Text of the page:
“Free speech” has been a hot topic in the wake of Donald Trump’s presidency, which has emboldened elements of the far right to be open with their hatred. Just this weekend in Portland, Oregon, a rally for “free speech” happened that was attended by the right wing, ranging from standard conservatives to white supremacists. There were calls for it to be cancelled from the left, and I tend to agree with what Noam Chomsky said on the matter of free speech: “If you’re really in favor of free speech, then you’re in favor of freedom of speech for precisely the views you despise.”
Denial is about one of the textbook cases that dealt with issues around free speech: David Irving v Penguin Books Ltd. David Irving is a racist, anti-Semitic “historian” of the Third Reich and, of course, a Holocaust denier. Irving is British, and filed a libel suit again Penguin’s publication of Deborah Lipstadt’s book Denying the Holocaust, which accused him of the above, along with falsifying, distorting and manipulating historical documents to push his racist agenda. Due to the UK’s strong libel laws, he attempted to sue her there—the case wouldn’t have had much of a chance in the US because of its strong laws protecting all forms of speech.
The film dramatizes the court case, and boasts two strong performances from Rachel Weisz as Lipstandt and Timothy Spall as Irving. Spall really steals the film because he perfectly captures the creepy vibe David Irving gives off. He gets the man’s arrogance—he is the one who brought the libel suit, after all. Spall’s performance also shows the man’s pathetic nature, and when the verdict is read out, he is broken. He soon goes bankrupt and, in an unrelated case, serves time in prison. He is still to this day pushing his disgusting views, but his audience is limited to neo-Nazis. Unfortunately, with Trump and Steve Bannon in the White House, his views are becoming mainstream conservative talking points.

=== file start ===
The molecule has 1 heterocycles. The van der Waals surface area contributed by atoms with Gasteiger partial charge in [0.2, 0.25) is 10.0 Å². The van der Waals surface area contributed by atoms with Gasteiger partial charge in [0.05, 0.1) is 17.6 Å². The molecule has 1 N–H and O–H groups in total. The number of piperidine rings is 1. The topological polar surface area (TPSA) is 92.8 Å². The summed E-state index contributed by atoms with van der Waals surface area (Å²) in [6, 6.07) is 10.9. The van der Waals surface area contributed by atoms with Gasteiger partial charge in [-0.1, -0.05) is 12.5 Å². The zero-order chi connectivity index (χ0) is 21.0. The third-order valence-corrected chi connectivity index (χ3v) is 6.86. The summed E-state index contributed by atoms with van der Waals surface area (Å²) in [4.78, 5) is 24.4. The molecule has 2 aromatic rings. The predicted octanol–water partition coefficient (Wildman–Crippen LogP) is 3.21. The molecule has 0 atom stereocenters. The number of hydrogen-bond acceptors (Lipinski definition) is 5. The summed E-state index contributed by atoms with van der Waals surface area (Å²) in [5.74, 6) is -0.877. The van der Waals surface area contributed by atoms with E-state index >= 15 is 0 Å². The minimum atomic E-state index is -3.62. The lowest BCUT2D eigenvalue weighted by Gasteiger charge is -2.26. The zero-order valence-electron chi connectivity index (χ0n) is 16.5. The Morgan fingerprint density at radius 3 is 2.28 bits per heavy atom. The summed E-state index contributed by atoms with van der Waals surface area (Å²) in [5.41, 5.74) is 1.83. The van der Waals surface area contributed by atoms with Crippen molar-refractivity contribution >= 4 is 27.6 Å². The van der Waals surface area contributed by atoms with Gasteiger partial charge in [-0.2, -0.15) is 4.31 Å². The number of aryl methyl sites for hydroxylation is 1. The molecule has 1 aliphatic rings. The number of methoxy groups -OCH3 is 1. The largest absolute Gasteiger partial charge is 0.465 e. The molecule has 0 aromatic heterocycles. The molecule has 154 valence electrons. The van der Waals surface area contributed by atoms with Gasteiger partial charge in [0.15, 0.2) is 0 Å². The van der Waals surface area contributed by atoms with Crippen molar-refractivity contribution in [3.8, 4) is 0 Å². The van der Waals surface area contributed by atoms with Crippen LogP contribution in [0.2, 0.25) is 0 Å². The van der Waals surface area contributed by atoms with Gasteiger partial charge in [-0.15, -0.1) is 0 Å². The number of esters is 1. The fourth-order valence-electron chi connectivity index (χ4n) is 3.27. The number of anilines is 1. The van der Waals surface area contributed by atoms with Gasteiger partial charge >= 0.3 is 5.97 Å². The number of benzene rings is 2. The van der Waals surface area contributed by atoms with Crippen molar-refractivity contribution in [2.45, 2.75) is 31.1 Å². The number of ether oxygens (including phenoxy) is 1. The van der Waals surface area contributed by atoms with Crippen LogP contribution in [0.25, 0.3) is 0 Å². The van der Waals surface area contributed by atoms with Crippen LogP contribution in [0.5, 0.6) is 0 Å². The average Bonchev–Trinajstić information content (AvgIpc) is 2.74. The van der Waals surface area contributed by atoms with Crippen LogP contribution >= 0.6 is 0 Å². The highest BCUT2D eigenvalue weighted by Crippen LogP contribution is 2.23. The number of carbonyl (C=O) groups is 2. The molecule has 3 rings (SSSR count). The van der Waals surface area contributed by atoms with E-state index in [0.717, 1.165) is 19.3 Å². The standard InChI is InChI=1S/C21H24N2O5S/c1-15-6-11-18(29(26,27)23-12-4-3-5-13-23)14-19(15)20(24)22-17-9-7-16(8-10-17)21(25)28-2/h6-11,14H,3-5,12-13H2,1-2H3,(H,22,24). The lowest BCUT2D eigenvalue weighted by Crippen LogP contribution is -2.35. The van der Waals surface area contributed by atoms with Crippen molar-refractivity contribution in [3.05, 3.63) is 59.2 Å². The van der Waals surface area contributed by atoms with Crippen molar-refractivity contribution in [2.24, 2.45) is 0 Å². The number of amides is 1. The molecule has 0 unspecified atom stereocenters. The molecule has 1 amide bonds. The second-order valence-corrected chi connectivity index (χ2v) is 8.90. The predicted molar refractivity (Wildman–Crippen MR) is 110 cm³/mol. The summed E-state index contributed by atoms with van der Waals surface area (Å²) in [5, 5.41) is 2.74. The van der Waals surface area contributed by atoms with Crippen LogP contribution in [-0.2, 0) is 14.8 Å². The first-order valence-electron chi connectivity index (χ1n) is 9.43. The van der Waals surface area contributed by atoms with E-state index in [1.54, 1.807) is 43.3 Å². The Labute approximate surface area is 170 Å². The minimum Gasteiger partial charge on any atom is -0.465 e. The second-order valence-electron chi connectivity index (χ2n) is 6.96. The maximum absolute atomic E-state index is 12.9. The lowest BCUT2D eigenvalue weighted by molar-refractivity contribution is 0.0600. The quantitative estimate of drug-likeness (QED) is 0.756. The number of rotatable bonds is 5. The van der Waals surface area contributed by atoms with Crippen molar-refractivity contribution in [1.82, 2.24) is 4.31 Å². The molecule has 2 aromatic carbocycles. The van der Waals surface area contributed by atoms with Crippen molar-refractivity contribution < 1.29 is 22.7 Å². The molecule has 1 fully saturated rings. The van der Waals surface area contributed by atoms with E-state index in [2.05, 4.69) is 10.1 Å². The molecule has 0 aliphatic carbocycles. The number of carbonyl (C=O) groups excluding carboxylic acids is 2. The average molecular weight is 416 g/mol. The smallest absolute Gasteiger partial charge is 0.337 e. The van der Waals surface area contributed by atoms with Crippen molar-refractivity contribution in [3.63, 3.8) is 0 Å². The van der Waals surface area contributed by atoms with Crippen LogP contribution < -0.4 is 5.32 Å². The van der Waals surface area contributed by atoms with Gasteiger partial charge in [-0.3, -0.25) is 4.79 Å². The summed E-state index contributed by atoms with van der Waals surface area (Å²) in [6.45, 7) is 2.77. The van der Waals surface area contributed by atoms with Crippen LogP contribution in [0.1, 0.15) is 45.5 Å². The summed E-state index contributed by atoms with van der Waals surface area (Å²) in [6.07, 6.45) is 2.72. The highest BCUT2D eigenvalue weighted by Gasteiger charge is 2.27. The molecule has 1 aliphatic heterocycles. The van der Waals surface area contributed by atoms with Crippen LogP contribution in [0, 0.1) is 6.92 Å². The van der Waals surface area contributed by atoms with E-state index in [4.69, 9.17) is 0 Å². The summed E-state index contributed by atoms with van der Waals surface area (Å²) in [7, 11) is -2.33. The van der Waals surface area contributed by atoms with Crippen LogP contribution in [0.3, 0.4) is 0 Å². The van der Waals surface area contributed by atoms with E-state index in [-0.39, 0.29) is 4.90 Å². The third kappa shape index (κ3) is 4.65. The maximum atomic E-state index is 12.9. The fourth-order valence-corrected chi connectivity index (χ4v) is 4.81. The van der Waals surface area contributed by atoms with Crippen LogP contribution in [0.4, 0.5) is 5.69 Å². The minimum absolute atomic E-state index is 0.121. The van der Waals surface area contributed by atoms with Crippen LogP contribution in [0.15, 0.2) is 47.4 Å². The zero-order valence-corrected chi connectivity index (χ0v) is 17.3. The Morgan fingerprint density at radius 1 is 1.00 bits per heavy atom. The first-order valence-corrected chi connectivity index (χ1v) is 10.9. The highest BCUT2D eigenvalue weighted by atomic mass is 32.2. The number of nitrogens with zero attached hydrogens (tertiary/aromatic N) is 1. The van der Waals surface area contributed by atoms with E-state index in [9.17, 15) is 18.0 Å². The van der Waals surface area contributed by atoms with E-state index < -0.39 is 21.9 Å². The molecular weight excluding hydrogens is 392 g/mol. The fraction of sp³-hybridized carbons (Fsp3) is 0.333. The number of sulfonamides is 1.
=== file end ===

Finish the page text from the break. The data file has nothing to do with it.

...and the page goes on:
Overall the film is a solid, well-made courtroom drama that asks and examines important, heavy questions. These are the kinds of questions that don’t have an easy answer. The film is helped enormously by the two leads and workmanlike direction from Mick Jackson, who actually directed Threads back in 1984. The disc’s sole feature is a “making of,” which is really just a glorified trailer.